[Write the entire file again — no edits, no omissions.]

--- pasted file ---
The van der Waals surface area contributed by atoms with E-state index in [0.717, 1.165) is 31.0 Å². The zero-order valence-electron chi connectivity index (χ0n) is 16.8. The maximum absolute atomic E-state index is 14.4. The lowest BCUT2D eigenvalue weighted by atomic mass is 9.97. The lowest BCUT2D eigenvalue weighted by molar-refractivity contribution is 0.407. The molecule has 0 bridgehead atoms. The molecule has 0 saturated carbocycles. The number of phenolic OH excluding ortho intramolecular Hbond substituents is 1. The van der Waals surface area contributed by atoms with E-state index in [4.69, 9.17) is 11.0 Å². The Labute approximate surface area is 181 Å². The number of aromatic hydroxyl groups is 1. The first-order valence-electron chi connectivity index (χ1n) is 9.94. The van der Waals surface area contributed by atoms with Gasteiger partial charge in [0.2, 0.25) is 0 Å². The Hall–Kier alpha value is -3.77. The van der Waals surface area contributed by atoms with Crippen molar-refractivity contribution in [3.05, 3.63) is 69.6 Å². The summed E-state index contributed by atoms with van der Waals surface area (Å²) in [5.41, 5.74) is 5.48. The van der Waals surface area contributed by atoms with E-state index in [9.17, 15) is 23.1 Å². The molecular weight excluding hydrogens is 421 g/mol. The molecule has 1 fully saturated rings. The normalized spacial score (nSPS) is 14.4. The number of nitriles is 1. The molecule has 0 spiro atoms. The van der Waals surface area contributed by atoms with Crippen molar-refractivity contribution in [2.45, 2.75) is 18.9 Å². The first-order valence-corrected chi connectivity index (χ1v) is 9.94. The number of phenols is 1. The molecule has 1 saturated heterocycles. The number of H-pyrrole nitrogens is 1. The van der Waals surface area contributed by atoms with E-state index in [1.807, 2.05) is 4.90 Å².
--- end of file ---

The van der Waals surface area contributed by atoms with E-state index in [0.717, 1.165) is 31.0 Å². The zero-order valence-electron chi connectivity index (χ0n) is 16.8. The maximum absolute atomic E-state index is 14.4. The lowest BCUT2D eigenvalue weighted by atomic mass is 9.97. The lowest BCUT2D eigenvalue weighted by molar-refractivity contribution is 0.407. The molecule has 0 bridgehead atoms. The molecule has 0 saturated carbocycles. The number of phenolic OH excluding ortho intramolecular Hbond substituents is 1. The van der Waals surface area contributed by atoms with E-state index in [4.69, 9.17) is 11.0 Å². The Labute approximate surface area is 181 Å². The number of aromatic hydroxyl groups is 1. The first-order valence-electron chi connectivity index (χ1n) is 9.94. The van der Waals surface area contributed by atoms with Gasteiger partial charge in [0.2, 0.25) is 0 Å². The Hall–Kier alpha value is -3.77. The van der Waals surface area contributed by atoms with Crippen molar-refractivity contribution in [3.05, 3.63) is 69.6 Å². The summed E-state index contributed by atoms with van der Waals surface area (Å²) in [5.41, 5.74) is 5.48. The van der Waals surface area contributed by atoms with E-state index in [9.17, 15) is 23.1 Å². The molecular weight excluding hydrogens is 421 g/mol. The molecule has 1 fully saturated rings. The normalized spacial score (nSPS) is 14.4. The number of nitriles is 1. The molecule has 0 spiro atoms. The van der Waals surface area contributed by atoms with Crippen molar-refractivity contribution in [2.45, 2.75) is 18.9 Å². The first-order valence-corrected chi connectivity index (χ1v) is 9.94. The number of phenols is 1. The molecule has 1 saturated heterocycles. The number of H-pyrrole nitrogens is 1. The van der Waals surface area contributed by atoms with E-state index in [1.807, 2.05) is 4.90 Å².